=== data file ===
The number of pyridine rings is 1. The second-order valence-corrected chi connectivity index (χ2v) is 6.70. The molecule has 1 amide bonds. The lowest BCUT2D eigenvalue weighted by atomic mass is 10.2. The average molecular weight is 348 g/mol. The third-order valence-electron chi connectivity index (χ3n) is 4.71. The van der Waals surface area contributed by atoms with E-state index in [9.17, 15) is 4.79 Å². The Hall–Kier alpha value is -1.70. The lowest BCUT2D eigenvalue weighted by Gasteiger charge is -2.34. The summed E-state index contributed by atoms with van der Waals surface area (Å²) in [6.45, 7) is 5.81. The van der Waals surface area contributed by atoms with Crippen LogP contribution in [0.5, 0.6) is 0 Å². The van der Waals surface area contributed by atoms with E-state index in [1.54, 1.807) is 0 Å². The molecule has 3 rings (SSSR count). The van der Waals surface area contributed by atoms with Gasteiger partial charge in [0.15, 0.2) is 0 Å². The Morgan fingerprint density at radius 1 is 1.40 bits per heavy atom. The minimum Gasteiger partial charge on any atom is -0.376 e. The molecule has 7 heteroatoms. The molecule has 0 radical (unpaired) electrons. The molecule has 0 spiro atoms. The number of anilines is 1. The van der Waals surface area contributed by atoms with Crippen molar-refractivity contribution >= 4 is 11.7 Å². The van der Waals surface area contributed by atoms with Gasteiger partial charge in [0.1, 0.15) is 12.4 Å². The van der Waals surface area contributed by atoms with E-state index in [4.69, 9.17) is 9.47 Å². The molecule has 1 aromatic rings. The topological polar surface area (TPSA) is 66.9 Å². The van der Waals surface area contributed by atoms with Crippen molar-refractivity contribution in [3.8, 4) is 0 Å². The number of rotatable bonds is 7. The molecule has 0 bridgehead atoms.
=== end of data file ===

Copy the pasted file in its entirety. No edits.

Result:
The number of pyridine rings is 1. The second-order valence-corrected chi connectivity index (χ2v) is 6.70. The molecule has 1 amide bonds. The lowest BCUT2D eigenvalue weighted by atomic mass is 10.2. The average molecular weight is 348 g/mol. The third-order valence-electron chi connectivity index (χ3n) is 4.71. The van der Waals surface area contributed by atoms with E-state index in [9.17, 15) is 4.79 Å². The Hall–Kier alpha value is -1.70. The lowest BCUT2D eigenvalue weighted by Gasteiger charge is -2.34. The summed E-state index contributed by atoms with van der Waals surface area (Å²) in [6.45, 7) is 5.81. The van der Waals surface area contributed by atoms with Crippen LogP contribution in [0.5, 0.6) is 0 Å². The van der Waals surface area contributed by atoms with E-state index in [1.54, 1.807) is 0 Å². The molecule has 3 rings (SSSR count). The van der Waals surface area contributed by atoms with Gasteiger partial charge in [0.15, 0.2) is 0 Å². The Morgan fingerprint density at radius 1 is 1.40 bits per heavy atom. The minimum Gasteiger partial charge on any atom is -0.376 e. The molecule has 7 heteroatoms. The molecule has 0 radical (unpaired) electrons. The molecule has 0 spiro atoms. The number of anilines is 1. The van der Waals surface area contributed by atoms with Crippen molar-refractivity contribution >= 4 is 11.7 Å². The van der Waals surface area contributed by atoms with Gasteiger partial charge in [0.1, 0.15) is 12.4 Å². The van der Waals surface area contributed by atoms with E-state index in [4.69, 9.17) is 9.47 Å². The molecule has 1 aromatic rings. The topological polar surface area (TPSA) is 66.9 Å². The van der Waals surface area contributed by atoms with Crippen molar-refractivity contribution in [3.8, 4) is 0 Å². The number of rotatable bonds is 7. The molecule has 0 bridgehead atoms.